In living organisms DNA does not usually exist as a single molecule, but instead as a pair of molecules that are held tightly together. These two long strands entwine like vines, in the shape of a double helix. The nucleotide repeats contain both the segment of the backbone of the molecule, which holds the chain together, and a nucleobase, which interacts with the other DNA strand in the helix. A nucleobase linked to a sugar is called a nucleoside and a base linked to a sugar and one or more phosphate groups is called a nucleotide. A polymer comprising multiple linked nucleotides (as in DNA) is called a polynucleotide.
The backbone of the DNA strand is made from alternating phosphate and sugar residues. The sugar in DNA is 2-deoxyribose, which is a pentose (five-carbon) sugar. The sugars are joined together by phosphate groups that form phosphodiester bonds between the third and fifth carbon atoms of adjacent sugar rings. These asymmetric bonds mean a strand of DNA has a direction. In a double helix the direction of the nucleotides in one strand is opposite to their direction in the other strand: the strands are antiparallel. The asymmetric ends of DNA strands are called the 5′ (five prime) and 3′ (three prime) ends, with the 5' end having a terminal phosphate group and the 3' end a terminal hydroxyl group. One major difference between DNA and RNA is the sugar, with the 2-deoxyribose in DNA being replaced by the alternative pentose sugar ribose in RNA.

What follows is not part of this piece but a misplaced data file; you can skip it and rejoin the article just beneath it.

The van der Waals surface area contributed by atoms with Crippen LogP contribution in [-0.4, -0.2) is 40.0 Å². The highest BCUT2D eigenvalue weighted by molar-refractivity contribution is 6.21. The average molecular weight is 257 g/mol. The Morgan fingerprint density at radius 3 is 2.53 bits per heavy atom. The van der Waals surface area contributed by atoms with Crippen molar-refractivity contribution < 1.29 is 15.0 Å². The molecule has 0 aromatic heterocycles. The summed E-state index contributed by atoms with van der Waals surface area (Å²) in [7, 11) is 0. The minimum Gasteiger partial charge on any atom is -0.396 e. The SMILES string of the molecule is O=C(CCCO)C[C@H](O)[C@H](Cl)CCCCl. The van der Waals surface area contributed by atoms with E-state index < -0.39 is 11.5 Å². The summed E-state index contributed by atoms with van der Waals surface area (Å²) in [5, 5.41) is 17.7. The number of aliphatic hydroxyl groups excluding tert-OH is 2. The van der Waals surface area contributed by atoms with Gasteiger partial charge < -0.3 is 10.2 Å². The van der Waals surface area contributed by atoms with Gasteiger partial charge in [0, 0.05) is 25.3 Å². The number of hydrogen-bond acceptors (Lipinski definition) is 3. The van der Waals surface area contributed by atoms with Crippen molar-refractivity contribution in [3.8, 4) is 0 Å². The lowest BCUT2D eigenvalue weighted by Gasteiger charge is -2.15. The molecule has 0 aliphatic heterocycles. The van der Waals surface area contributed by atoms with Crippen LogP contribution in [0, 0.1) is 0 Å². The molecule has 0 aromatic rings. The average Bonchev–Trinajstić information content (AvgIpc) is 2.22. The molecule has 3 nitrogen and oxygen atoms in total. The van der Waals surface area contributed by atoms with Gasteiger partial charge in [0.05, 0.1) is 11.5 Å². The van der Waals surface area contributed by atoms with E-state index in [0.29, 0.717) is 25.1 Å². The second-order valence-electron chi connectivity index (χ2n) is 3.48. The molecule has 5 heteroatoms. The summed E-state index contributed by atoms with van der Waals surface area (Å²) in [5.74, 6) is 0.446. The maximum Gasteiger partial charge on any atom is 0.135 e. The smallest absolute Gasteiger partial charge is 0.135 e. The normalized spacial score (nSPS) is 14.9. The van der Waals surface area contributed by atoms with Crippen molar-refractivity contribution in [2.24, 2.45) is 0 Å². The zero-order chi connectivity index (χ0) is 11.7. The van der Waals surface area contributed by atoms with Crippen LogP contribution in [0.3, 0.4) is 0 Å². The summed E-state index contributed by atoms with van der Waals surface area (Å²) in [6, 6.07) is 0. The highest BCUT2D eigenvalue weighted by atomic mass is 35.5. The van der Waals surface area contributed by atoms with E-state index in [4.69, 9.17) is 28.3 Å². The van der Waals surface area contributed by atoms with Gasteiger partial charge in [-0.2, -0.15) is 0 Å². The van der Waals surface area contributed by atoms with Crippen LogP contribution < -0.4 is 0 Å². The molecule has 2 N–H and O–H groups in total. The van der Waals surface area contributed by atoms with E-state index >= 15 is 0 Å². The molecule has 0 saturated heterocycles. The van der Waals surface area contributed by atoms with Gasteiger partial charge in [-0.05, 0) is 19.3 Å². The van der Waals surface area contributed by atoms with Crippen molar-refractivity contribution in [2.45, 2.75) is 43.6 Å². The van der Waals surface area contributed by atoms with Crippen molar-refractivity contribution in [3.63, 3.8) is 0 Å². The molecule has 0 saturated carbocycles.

A section of DNA. The bases lie horizontally between the two spiraling strands.
The DNA double helix is stabilized primarily by two forces: hydrogen bonds between nucleotides and base-stacking interactions among aromatic nucleobases. In the aqueous environment of the cell, the conjugated π bonds of nucleotide bases align perpendicular to the axis of the DNA molecule, minimizing their interaction with the solvation shell and therefore, the Gibbs free energy. The four bases found in DNA are adenine (abbreviated A), cytosine (C), guanine (G) and thymine (T). These four bases are attached to the sugar/phosphate to form the complete nucleotide, as shown for adenosine monophosphate.
The nucleobases are classified into two types: the purines, A and G, being fused five- and six-membered heterocyclic compounds, and the pyrimidines, the six-membered rings C and T. A fifth pyrimidine nucleobase, uracil (U), usually takes the place of thymine in RNA and differs from thymine by lacking a methyl group on its ring. In addition to RNA and DNA a large number of artificial nucleic acid analogues have also been created to study the properties of nucleic acids, or for use in biotechnology.
Uracil is not usually found in DNA, occurring only as a breakdown product of cytosine. However in a number of bacteriophages - Bacillus subtilis bacteriophages PBS1 and PBS2 and Yersinia bacteriophage piR1-37 - thymine has been replaced by uracil. A modified form (beta-d-glucopyranosyloxymethyluracil) is also found in a number of organisms: the flagellates Diplonema and Euglena, and all the kinetoplastid genera Biosynthesis of J occurs in two steps: in the first step a specific thymidine in DNA is converted into hydroxymethyldeoxyuridine; in the second HOMedU is glycosylated to form J. Proteins that bind specifically to this base have been identified. These proteins appear to be distant relatives of the Tet1 oncogene that is involved in the pathogenesis of acute myeloid leukemia. J appears to act as a termination signal for RNA polymerase II. http://stockcharts.com/h-sc/ui?s=DNAG&p=D&yr=2&mn=0&dy=0&id=p12779942893 http://www.otcmarkets.com/stock/dnag/quote